tour of Lewis and Clark Caverns
Tour of Lewis and Clark Caverns
II’ve been thinking all day about phobias: intense, irrational and persistent fears which can interfere with daily life to the extent that life is arranged around them. Name a “fear”, and there’s a “phobia” lurking in the shadows, waiting with its mouth half-open to seize you. When I was a child, someone told me I was “hydrophobic”. All these years I’ve avoided beaches, pools, and various water sports because of it. Recently, though, I am not so sure. I have no fear of water…I wash my face with it, drink it, take baths in the stuff. What I do have, however, is an acute fear of drowning in water. Does that qualify as a “phobia”? It manifests itself in deep, over-my-head water: I start to hyperventilate, my stomach knots up, and I want to get to dry land immediately. This is the normal behaviour of a mammal that 1. doesn’t swim well, and 2. cannot breathe underwater. It seems perfectly rational to me.
Fear of zombies, on the other hand, is an authentic phobia. There are no zombies! The undead do not walk among us, unless you count i-bankers in midtown. I was alarmed to learn that zombie phobia doesn’t have an official name. The mummy-fearers have a name. Even the people who are Afraid to Look Up have a name. Someone online suggested “ambulothanatophobia,” meaning “fear of the walking dead”. If I Look Up one day and see a horde of zombies coming over the horizon, I will know what to call my feelings. For now, I will accept that there are no zombies, and that I am extremely afraid of them anyway.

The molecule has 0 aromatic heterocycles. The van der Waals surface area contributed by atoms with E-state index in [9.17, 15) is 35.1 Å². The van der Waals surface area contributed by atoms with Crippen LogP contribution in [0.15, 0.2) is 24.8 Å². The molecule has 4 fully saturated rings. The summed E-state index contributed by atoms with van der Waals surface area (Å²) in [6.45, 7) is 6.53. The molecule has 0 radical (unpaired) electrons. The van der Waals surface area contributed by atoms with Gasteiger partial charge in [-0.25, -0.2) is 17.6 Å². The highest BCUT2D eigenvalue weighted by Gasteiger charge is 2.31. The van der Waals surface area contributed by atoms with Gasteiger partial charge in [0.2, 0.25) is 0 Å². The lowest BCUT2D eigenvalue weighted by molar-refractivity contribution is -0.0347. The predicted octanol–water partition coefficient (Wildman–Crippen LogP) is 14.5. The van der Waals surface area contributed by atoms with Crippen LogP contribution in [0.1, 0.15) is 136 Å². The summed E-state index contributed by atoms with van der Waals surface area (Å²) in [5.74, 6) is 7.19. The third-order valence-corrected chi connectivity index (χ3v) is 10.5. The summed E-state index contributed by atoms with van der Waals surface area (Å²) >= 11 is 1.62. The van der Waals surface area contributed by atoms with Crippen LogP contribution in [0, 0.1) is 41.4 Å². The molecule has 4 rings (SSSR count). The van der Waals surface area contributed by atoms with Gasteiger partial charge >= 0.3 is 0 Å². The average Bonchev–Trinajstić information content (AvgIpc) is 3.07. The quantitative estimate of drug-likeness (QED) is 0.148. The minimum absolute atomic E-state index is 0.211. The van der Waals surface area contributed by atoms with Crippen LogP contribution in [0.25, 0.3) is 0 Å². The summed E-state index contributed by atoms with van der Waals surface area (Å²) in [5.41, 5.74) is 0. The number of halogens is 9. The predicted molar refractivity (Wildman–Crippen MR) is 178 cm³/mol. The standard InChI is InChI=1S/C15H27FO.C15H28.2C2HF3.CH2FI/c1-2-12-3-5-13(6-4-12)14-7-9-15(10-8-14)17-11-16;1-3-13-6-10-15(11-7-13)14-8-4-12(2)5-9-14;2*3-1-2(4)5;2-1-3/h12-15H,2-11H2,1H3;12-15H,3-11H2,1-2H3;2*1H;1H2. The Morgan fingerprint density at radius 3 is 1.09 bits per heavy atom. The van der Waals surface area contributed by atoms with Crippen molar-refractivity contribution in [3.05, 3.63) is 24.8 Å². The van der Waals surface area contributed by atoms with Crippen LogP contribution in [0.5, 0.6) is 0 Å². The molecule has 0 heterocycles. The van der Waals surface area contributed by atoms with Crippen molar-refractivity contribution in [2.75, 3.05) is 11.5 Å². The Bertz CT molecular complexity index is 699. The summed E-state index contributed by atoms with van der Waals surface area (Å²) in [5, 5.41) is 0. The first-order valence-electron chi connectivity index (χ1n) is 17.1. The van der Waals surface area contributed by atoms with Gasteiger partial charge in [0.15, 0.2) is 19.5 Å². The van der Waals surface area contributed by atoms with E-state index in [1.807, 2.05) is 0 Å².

This morning, Kate and I went on a tour of Lewis and Clark’s Caverns, discovered by two Montana hunters in the dead of winter, 1892. Despite the name, Meriwether Lewis and William Clark did not explore the caverns (and probably never knew of their existence). The tour started out with a twenty-minute hike at a 7% incline–not too shabby! I found that if I didn’t chat with the other hikers, I could keep my breathing under control. Yes, I know, I should exercise more. There were bats near the entrance of the cave, but I didn’t see them. I was too busy preparing to face the dark, narrow passageways and the terrifying heights to come. I’d gone “caving” before, as a child, but children are not afraid of death. Howe Caverns in the 80’s were a breeze. Kate navigated the high cliffs and slippery stairs before me, so that my gaze always had a safe place to rest. I kept telling myself, “I am a BRAVE spelunker! I am a brave speLUNKer. I AM a brave spelunker!” and this seemed to help. Apparently, I also have a fear of heights, narrow spaces, wide open places very high up, and darkness. But…are they phobias?